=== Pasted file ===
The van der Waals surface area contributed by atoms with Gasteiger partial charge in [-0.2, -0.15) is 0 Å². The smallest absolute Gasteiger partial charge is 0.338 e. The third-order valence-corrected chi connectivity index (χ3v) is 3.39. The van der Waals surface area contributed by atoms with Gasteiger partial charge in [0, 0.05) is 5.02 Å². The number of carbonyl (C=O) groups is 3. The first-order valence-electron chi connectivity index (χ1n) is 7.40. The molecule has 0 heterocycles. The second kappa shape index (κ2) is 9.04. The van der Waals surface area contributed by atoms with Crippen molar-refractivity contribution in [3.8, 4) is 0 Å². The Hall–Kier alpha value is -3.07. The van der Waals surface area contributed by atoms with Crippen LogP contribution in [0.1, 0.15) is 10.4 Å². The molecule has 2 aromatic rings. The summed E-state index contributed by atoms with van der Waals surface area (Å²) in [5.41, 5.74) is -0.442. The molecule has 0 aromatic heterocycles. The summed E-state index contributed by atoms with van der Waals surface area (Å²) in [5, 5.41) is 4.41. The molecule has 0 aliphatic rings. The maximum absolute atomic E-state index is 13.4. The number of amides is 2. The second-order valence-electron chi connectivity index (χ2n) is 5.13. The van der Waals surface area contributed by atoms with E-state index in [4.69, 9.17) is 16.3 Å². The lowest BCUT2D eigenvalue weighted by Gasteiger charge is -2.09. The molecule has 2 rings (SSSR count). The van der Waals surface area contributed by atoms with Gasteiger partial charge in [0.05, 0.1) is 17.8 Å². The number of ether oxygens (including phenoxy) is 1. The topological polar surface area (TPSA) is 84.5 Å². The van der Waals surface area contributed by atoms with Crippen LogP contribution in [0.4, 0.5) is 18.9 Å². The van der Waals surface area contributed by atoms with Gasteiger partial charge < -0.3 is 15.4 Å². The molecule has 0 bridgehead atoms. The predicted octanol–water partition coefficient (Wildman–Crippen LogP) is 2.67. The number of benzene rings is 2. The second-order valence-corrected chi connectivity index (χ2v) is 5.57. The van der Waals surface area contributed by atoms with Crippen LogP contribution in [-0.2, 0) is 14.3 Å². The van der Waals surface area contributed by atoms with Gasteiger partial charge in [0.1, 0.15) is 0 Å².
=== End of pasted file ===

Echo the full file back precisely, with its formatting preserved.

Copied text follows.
The van der Waals surface area contributed by atoms with Gasteiger partial charge in [-0.2, -0.15) is 0 Å². The smallest absolute Gasteiger partial charge is 0.338 e. The third-order valence-corrected chi connectivity index (χ3v) is 3.39. The van der Waals surface area contributed by atoms with Gasteiger partial charge in [0, 0.05) is 5.02 Å². The number of carbonyl (C=O) groups is 3. The first-order valence-electron chi connectivity index (χ1n) is 7.40. The molecule has 0 heterocycles. The second kappa shape index (κ2) is 9.04. The van der Waals surface area contributed by atoms with Crippen molar-refractivity contribution in [3.8, 4) is 0 Å². The Hall–Kier alpha value is -3.07. The van der Waals surface area contributed by atoms with Crippen LogP contribution in [0.1, 0.15) is 10.4 Å². The molecule has 2 aromatic rings. The summed E-state index contributed by atoms with van der Waals surface area (Å²) in [5.41, 5.74) is -0.442. The molecule has 0 aromatic heterocycles. The summed E-state index contributed by atoms with van der Waals surface area (Å²) in [5, 5.41) is 4.41. The molecule has 0 aliphatic rings. The maximum absolute atomic E-state index is 13.4. The number of amides is 2. The second-order valence-electron chi connectivity index (χ2n) is 5.13. The van der Waals surface area contributed by atoms with E-state index in [4.69, 9.17) is 16.3 Å². The lowest BCUT2D eigenvalue weighted by Gasteiger charge is -2.09. The molecule has 2 rings (SSSR count). The van der Waals surface area contributed by atoms with Gasteiger partial charge in [0.05, 0.1) is 17.8 Å². The number of ether oxygens (including phenoxy) is 1. The topological polar surface area (TPSA) is 84.5 Å². The van der Waals surface area contributed by atoms with Crippen LogP contribution in [0.4, 0.5) is 18.9 Å². The van der Waals surface area contributed by atoms with Gasteiger partial charge < -0.3 is 15.4 Å². The molecule has 0 bridgehead atoms. The predicted octanol–water partition coefficient (Wildman–Crippen LogP) is 2.67. The number of benzene rings is 2. The second-order valence-corrected chi connectivity index (χ2v) is 5.57. The van der Waals surface area contributed by atoms with Crippen LogP contribution in [-0.2, 0) is 14.3 Å². The van der Waals surface area contributed by atoms with Gasteiger partial charge in [0.1, 0.15) is 0 Å².